I remember the first time I saw nutritional yeast listed in a recipe. It brought up curiosity more than anything else. I had no idea what it looked like or why it was even used in the recipe. But when I eventually got around to it and began to use it in a variety ways, I realized I was missing out – it’s actually quite delicious when added to meals! In fact, it has become a staple in my kitchen.
What is it anyway?
Nutritional yeast – sometimes referred to as “nooch” – is produced from a strain called Saccharomyces cerevisiae which is a species of yeast that is primarily used as a brewer’s yeast for making wine and beer. Now, this isn’t really the form we use in cooking. This yeast is actually “deactivated” or dried out with heat to allow us to use in our cooking. It can be made in the form of flakes or powder that can be used in a variety of ways.
Are there any nutritional benefits?
Absolutely! Nutritional yeast provides several B-vitamins, protein, zinc and fiber. Nutritional yeast is known as a source for vegans to obtain Vitamin B12 when a product has been fortified. Vitamin B12 is important as it plays a role in normal functioning of the brain and nervous system, and in the formation of red blood cells. Vitamin B12 is only produced by bacteria. This means that yeast, plants or humans cannot produce B12, so we have to obtain this vitamin from other sources - such as fortified foods. Certain foods are fortified with Vitamin B12, such as fortified non-dairy milks and nutritional yeast to name just a few. Be sure to look for a fortified nutritional yeast that contains vitamin B12. Check the Nutrition Facts Label and/or the ingredients to see if this vitamin is listed.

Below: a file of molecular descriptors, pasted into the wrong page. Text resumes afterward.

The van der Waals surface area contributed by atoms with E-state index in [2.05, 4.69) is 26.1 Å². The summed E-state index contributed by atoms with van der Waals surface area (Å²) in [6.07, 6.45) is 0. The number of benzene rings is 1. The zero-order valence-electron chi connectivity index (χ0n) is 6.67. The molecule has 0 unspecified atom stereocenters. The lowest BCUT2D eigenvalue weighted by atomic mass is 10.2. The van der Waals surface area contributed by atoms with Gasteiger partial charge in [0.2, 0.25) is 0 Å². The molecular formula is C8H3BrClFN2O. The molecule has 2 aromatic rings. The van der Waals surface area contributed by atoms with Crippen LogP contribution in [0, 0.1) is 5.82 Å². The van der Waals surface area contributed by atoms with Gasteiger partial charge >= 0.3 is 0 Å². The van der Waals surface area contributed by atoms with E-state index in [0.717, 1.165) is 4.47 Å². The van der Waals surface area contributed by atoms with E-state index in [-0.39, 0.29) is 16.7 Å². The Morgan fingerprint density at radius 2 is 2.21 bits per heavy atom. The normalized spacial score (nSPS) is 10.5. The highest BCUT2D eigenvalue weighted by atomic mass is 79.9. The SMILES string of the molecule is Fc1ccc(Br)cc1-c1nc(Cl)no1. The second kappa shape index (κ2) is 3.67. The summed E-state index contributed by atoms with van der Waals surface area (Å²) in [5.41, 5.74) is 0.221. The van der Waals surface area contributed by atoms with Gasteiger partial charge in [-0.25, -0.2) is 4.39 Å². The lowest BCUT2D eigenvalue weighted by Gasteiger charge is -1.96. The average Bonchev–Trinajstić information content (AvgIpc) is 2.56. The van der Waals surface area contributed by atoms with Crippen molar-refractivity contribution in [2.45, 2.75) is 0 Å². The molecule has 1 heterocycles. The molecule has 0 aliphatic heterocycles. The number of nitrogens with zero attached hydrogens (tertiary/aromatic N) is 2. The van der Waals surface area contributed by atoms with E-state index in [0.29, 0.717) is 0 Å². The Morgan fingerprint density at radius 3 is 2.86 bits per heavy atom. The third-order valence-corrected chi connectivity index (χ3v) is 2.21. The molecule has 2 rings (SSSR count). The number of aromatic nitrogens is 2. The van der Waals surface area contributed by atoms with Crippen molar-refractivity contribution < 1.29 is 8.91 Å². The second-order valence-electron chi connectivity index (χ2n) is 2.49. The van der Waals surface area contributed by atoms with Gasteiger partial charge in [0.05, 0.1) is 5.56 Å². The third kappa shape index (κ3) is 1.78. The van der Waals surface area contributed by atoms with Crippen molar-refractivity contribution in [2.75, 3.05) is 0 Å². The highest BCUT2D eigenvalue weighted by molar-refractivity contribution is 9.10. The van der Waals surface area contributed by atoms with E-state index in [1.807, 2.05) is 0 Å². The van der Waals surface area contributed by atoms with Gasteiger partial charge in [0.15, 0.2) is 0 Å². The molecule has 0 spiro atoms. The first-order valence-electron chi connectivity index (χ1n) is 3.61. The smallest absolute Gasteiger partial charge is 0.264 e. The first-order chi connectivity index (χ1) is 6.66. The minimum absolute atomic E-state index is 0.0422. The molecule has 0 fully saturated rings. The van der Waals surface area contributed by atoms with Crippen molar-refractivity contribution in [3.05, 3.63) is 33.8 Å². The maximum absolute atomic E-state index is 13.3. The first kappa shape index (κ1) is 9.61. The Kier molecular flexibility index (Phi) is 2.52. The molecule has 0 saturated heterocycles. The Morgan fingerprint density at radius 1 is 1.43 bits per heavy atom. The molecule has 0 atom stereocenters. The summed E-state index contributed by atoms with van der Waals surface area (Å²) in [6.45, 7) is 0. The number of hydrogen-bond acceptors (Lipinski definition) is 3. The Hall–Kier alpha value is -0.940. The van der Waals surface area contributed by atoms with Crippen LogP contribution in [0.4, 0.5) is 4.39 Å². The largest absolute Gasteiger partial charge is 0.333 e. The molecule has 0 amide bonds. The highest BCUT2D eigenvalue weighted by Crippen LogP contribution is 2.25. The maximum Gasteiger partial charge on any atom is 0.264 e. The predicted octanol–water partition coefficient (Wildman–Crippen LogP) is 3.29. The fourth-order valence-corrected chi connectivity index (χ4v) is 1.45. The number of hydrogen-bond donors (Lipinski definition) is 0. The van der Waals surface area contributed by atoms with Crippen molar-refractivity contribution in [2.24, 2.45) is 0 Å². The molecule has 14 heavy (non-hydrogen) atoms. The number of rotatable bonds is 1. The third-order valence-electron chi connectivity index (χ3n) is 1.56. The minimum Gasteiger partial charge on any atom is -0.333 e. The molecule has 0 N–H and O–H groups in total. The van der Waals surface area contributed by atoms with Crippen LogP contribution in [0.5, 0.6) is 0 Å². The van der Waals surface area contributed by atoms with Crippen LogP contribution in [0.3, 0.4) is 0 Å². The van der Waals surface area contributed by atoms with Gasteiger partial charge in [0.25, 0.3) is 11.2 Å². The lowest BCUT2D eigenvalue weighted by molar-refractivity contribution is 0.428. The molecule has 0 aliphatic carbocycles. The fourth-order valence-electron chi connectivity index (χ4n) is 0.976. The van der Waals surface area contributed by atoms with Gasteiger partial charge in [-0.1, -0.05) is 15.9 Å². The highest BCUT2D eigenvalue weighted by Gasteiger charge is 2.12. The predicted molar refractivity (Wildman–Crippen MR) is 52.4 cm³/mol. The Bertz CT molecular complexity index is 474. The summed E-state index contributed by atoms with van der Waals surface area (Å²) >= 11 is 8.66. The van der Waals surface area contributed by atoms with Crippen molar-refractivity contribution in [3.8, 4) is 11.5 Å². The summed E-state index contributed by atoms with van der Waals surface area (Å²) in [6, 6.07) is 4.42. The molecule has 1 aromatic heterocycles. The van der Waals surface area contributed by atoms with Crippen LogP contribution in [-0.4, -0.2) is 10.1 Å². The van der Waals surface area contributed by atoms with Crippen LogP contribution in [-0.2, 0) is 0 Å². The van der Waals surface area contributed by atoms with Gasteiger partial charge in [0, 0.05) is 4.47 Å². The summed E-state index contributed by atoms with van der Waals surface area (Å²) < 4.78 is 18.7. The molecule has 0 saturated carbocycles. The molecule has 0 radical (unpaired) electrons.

Where can I buy it and how do I store it?
You can find nutritional yeast at your local grocery store in the spices section or at a nearby health-food store, such as Trader Joe’s, Whole Foods, or Lassen’s. If stored properly (tightly sealed to keep moisture out) it can last for up to two years. I keep mine in the refrigerator once the original package is opened.
How do I use it?
Nutritional yeast has many uses! In the plant-based world, it’s primarily used and known for its “cheesy” flavor addition to recipes. Here are my top 5 favorite ways to use nutritional yeast in my kitchen:
Add it to sauces for a cheesy flavor (typically used for mac & cheese or alfredo sauces)
Season baked kale chips or sautéed leafy greens
Sprinkle on popcorn for a delicious snack
Mash into mashed potatoes
Flavor salad dressings
My favorite way to use nutritional yeast is in a vegan Alfredo sauce made from blending soaked raw cashews, garlic powder, and some salt for a delicious pasta dish. Yumm! I practically make it every week! But here is one recipe that I have been enjoying as a spread for sandwiches and wraps. The nutritional yeast adds another layer of flavor without changing the overall taste of the spread. This was featured in the Tempeh Sandwich with Chipotle Cashew Aioli blog post (click here for the full recipe).
Chipotle Cashew Aioli
- ¾ cup raw unsalted cashews, soaked
- 2 tablespoons chipotle peppers in adobo sauce
- 1 teaspoon nutritional yeast
- ¼ teaspoon garlic powder
- Juice of one lime (or 2-3 tablespoons of lime juice)
- 8 teaspoons of filtered water
- Salt and pepper to taste
- Place the cashews in a container and pour enough filtered water to cover. Cover and refrigerate overnight or for at least 2 hours.
- In a high-speed blender or food processor, blend all ingredients together until smooth.